The Attractions of Stradbroke Island

Located on Brisbane’s eastern doorstep, North Stradbroke Island (“Straddie” to the familiar) is one of Australia’s natrual treasures and a perfect escape destination. Somehow, the secret has been well kept and it is only in recent years that Straddie has begun to show up on the tourism and real-estate radar.

Travel to Straddie through the Brisbane suburb of Cleveland takes approx. fifty minutes on the vehicle ferry. Cleveland is only a half-hour drive from Brisbane International Airport and Brisbane central, and one hour’s drive from the Gold Coast. The boat ride across Moreton Bay is the first step that makes visiting Stradbroke Island such a fabulous destination.

Stradbroke Island covers 27,530 hectares, and therefore is the world’s second largest sand island. The elongated sand island shields much of the southern part of Moreton Bay and the smaller islands from the ocean swells. The beaches are accessible by four-wheel drive, bicycle or on foot, with a number of popular camp sites located all the way down Main Beach, and beautiful views appear visible from almost everywhere on Straddie.

Thirty-five kilometres of white sandy beaches fringe the island’s eastern side, from Point Lookout at the north to Jumpin Pin in the south. From the Point lookout headland, the buildings of the Gold Coast is often clearly visible, and is a reminder of the stark contrast to the slower pace of Straddie.

North Stradbroke (or Minjerriba to the indigenous Noonuccal people) was the home of celebrated Aboriginal poet Kath Walker, or Oodgeroo Noonuccal. There is a large amount of Aboriginal and European history in the area of Dunwich where water taxis and barges moor.

The calm waters of Moreton Bay swish against the shores of the island’s western fishing towns. The lack of agriculture and the filtering effects of the sand produces clean water which sea-life, and particularly Stradbroke Rock Oysters thrive in.

North Stradbroke attracts 4WDers, fishermen, surfies and beach-lovers to the free lengths of beach and rugged granite headlands, and the Island offers a good range of accommodation, restaurants, cafes and holiday infrastructure. With a wonderful diversity of attractions to offer and stunningly beautiful places to explore, North Stradbroke is a fantastic holiday location for families, couples and adventure-seekers alike. The ideal way to see the Island is by Four Wheel Drive, but there are many stunning coastal walks and a mountain bike and whale watching map are an easier and more environmentally sound alternative.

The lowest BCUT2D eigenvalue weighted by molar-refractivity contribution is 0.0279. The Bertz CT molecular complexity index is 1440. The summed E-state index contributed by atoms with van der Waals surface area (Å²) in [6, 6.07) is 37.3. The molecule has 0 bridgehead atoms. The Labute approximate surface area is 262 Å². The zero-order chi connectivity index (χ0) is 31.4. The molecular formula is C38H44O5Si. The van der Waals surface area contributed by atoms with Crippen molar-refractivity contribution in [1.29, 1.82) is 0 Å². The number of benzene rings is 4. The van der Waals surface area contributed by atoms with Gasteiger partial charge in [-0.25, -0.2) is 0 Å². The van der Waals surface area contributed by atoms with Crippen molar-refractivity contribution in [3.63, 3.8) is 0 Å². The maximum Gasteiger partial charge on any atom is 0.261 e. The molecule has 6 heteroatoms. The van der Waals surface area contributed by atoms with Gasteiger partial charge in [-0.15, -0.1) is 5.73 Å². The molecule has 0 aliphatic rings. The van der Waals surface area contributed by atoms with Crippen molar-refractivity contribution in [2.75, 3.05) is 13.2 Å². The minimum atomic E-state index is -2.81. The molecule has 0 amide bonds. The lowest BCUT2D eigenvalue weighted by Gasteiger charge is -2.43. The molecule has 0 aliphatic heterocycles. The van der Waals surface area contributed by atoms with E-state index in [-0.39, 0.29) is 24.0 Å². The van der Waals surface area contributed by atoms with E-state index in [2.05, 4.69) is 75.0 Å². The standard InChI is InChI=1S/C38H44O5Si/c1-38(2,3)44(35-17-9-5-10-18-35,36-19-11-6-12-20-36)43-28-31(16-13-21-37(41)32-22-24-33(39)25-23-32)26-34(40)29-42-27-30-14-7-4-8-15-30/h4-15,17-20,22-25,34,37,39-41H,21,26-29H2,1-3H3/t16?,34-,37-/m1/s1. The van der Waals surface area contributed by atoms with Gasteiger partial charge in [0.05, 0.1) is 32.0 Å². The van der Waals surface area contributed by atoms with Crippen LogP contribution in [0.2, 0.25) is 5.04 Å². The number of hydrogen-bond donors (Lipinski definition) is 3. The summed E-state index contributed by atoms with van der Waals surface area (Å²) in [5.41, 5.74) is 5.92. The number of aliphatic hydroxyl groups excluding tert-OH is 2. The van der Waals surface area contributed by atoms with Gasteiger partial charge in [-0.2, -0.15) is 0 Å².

Point Lookout is a popular destination, only a thirty kilometre drive on a sealed road from Dunwich. The North Gorge Headland is 40m above sea level and recognised as a leading land-based whale-watch site throughout winter, and world-class surfing and fishing throughout the year.

Point Lookout’s unspoilt beaches and headlands are perfect for swimming, surfing and fishing year round. Whales, dolphins, turtles and manta rays can often be spotted from the spectacular North Gorge at the northern tip of the island. The island has been listed as one of the world’s most ecologically important wetlands and has several freshwater lakes, waterways and lagoons that are accessible by 4WD or on a guided tour with one of Straddie’s friendly tour operators.

One of the great features on the island is being able to purchase fresh seafood directly from local fishermen. Just look for signs at Amity Point and Point Lookout which direct you to their homes and the freshest catch-of-the-day around. For those that would rather the work be done for them, Straddie’s restaurants and cafes all make use of this delicious island resource in their menus.

“The Point” offers several alfresco style cafes, a bakery, chemist, post office, newsagent, corner store and supermarket. The island also has its own bus service which links the three towns to the ferries and water taxis.

North Stradbroke Island is the ultimate paradise for the many enthusiasts who visit each year. On a good day it’s possible to surf right past the pub, along the evocatively named Cylinders Beach, on waves that peel dreamily for hundreds of metres. Stick ten bucks in the back pocket of your boardies and drop in for a quick beer on your way back around -you may even bump into world ranked surfer and local Bede Durbidge! Straddie boasts what is perhaps the last truly old-school surf shop in the country, that focusses on selling surf equipment rather than fashion.

The jewels in the Straddie’s crown is Point Lookout and the natural wonder of the North Gorge Walk, along with the surf, the choice of beaches, all sheltered in different winds, the whale watching, and the spectacular coastal walk around the gorges. If you are looking for Stradbroke Island Accommodation, make sure you visit:

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